"Boy on the Bridge ... is not a standard, cradle-to-grave biography. Instead, author Andrew Marble has come up with something much better: a deeply researched, well-written “investigation,” as he writes, “into how an unlikely American success story was made” and “how an unconventional and complex man came to be.”
... In spinning out Gen. Shali’s fascinating and eventful life story, Marble jumps back and forth in time, and concentrates less on dates, times, and places than on illuminating characters, including his Russian and Polish ancestors and Colin Powell."
"Because Marble has chosen to avoid the standard military biography, some readers may object to the lack of detail on strictly military matters. But the lack of “drums and bugles” is exactly why this biography work so well. It very effectively places the man in the context of this time without getting lost in the activities of that time."
"How [Shalikashvili] rose to become such a powerful force in the U.S. military while somehow maintaining his humility and nice-guy status is the focus of this highly readable book, and Marble, who clearly spent thousands of hours researching his subject, makes the journey suspenseful and fun."
"I never thought that I would live to see such a complete, sensitive, and expert a biography of Shali as Andrew Marble's "Boy on the Bridge." ... It is a great biography for sure, but also a psychological study, a great piece of research which explores a very private man ... I will not reveal the plot twists here, but the reader will be surprised at a dozen places in this superbly crafted volume. In the end, you will come away with a great appreciation of this humble but expert general, his talented biographer, and the soldiers he looked out for and commanded with such great success. "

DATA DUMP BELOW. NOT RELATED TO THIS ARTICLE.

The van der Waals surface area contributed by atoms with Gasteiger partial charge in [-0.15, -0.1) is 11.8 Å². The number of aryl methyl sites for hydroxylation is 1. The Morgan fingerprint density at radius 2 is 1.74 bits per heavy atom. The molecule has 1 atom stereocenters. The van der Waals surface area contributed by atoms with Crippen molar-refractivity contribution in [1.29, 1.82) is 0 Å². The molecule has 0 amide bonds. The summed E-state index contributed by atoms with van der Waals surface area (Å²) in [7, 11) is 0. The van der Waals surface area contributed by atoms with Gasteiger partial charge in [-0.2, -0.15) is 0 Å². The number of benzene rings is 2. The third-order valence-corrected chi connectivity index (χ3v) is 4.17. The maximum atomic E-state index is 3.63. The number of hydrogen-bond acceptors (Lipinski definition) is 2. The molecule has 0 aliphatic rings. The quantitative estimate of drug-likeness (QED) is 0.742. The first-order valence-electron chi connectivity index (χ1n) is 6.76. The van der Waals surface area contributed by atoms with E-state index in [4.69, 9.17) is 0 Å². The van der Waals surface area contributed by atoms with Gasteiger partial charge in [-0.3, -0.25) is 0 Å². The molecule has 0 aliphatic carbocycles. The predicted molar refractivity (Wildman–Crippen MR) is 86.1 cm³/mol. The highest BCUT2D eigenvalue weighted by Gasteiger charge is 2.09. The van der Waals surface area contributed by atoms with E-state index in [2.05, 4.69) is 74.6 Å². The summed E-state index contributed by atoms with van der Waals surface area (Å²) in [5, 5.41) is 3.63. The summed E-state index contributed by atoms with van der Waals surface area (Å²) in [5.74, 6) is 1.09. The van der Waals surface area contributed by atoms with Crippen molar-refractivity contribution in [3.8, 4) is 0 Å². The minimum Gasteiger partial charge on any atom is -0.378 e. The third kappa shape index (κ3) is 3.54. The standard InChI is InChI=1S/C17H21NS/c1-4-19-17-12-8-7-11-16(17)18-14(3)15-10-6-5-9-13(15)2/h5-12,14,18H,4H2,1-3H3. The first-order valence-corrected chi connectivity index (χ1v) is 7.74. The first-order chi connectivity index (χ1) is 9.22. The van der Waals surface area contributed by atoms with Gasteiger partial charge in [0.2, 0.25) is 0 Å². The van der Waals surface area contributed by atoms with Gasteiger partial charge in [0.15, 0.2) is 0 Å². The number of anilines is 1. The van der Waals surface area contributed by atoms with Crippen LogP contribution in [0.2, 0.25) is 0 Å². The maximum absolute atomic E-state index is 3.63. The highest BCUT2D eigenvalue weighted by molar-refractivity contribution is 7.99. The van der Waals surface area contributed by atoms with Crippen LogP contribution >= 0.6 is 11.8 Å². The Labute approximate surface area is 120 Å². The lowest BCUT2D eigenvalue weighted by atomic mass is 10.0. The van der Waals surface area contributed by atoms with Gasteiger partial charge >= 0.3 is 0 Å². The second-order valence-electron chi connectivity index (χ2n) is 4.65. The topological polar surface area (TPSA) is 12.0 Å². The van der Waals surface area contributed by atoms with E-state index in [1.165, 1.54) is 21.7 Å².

Shalikashvili played a central role in the Clinton administration's Partnership for Peace initiative and NATO enlargement program of the 1990s.
Written in an engaging narrative-non-fiction style that keeps names, dates, and jargon to a minimum and creatively uses flashbacks and jumpforwards to make important causal connections, this biography seeks first and foremost to “show” who he was, not “tell.” And given Shalikashvili was notoriously tight-lipped, it relies heavily on others to do the showing. By portraying the thoughts and actions of his parents, grandmother, and great aunt under the stress of wartime, for instance, it captures how genes, upbringing, and childhood experiences influenced his rise up the ranks.
The multiple Old and New World story lines that appear at different places throughout the book are drawn inexorably together at book's end. There, through a series of unexpected revelations that emerge around Shalikashvili's confirmation for the post, readers will discover the deepest motivators--both benevolent and malevolent--that spurred John Shalikashvili's underdog American success: becoming the first immigrant, first draftee, and first Officer Candidate School graduate to serve as chairman of the U.S. Joint Chiefs of Staff.
by ANDREW MARBLE, PhD
THE STORY OF JOHN SHALIKASHVILI'S AMERICAN SUCCESS